The standard Cayenne continues with a 3.0-liter turbo V6 engine now good for 348 horsepower and 368 pound-feet of torque, a 13 horse and 36 lb-ft increase over the 2019-2023 base model. That same V6 is also used in the Cayenne E-Hybrid, in combination with a 25.9-kWh battery that’s about 45 percent larger than the previous Cayenne hybrid’s, and the total system output is now 463 horsepower. The Cayenne E-Hybrid also comes with an 11-kW onboard charger to reduce charging time to under 2.5 hours.

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Billed as “a ground-breaking display and control concept,” a central upgrade to the 2024 Cayenne’s cabin is the Porsche Driver Experience, starting with a fully digital, 12.6-inch customizable instrument panel display. This display can show various views and information, including the optional Night Vision Assist overlay or the 3D driving assistance system. There’s even a mode that puts Porsche’s iconic five circular analog gauges back where they belong.

Keeping with the digital-meets-analog theme, all the main controls the driver needs to access are arrayed on or around the steering wheel. The steering wheel is borrowed from the current 992-generation 911 and includes a mode switch as standard on all models, allowing the driver to choose between Normal, Offroad, Sport, and Sport Plus.

The central 12.3-inch display is the main interface for the Porsche Communication Management system, offering navigation and multimedia features. New for the 2024 Cayenne is the optional 10.9-inch passenger display integrated into the dash. This touchscreen display lets the front passenger operate the navigation, select media, or play videos—and a unique screen filter means the driver can’t see it from their angle.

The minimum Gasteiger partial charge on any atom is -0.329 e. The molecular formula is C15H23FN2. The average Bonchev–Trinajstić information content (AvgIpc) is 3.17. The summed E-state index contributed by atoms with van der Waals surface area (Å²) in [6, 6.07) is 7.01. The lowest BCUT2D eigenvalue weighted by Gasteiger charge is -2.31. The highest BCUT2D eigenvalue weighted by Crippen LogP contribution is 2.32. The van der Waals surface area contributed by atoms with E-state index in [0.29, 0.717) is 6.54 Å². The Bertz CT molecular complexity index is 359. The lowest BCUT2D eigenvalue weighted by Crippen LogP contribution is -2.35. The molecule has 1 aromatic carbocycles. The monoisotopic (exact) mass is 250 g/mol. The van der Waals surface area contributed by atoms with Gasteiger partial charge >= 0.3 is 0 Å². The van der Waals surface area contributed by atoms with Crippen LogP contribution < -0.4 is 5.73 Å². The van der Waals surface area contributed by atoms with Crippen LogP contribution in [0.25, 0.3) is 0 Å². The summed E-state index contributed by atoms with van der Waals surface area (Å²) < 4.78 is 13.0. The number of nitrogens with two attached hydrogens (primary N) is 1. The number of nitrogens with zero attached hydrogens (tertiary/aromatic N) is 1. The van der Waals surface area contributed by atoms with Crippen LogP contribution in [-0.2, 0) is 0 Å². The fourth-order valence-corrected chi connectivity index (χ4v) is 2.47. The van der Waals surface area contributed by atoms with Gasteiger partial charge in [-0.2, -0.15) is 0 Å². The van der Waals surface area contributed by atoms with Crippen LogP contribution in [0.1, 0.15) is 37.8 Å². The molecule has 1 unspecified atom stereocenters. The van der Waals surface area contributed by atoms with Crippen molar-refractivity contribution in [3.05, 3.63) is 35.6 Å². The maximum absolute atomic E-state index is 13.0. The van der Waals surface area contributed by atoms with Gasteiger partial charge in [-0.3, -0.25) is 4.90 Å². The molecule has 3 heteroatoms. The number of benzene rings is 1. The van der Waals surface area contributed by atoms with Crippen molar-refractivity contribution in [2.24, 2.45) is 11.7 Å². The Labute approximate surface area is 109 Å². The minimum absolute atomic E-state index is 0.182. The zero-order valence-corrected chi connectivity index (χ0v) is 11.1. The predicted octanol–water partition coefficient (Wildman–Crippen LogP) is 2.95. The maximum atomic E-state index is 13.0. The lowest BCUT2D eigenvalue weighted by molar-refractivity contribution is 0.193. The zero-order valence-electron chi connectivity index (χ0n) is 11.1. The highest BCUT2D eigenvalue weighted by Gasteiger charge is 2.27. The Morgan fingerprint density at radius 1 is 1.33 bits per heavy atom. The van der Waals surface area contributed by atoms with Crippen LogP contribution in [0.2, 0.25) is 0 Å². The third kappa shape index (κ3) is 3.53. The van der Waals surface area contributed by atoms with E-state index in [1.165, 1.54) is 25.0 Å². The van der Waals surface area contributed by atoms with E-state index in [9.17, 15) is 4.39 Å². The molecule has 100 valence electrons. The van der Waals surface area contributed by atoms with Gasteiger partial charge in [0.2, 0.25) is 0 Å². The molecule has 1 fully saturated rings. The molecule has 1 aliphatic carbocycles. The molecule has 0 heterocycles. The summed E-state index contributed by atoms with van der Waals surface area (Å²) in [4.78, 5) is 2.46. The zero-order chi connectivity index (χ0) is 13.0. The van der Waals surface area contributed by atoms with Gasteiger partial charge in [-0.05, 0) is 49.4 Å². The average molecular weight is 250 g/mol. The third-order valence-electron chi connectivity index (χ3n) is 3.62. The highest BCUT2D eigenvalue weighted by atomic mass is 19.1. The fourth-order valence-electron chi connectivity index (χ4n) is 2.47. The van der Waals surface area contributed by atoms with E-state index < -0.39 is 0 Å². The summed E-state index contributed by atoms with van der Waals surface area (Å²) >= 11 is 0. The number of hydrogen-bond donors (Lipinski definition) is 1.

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Despite the obvious focus on the displays with the new Taycan-esque interior, Porsche has also put a great deal of effort into making the most important driver controls available with physical buttons rather than buried under layers of menus on-screen. That’s a small but significant quality of life improvement that adds up over time.

Other upgrades for the 2024 Cayenne include new two-valve dampers that allow (the now standard on all models) Porsche Active Suspension Management to have independent control of both rebound and compression (both were adjusted in unison on previous models), an optional two-chamber air suspension in place of the previous single-chamber system, and an actively cooled wireless device charger in the center console area.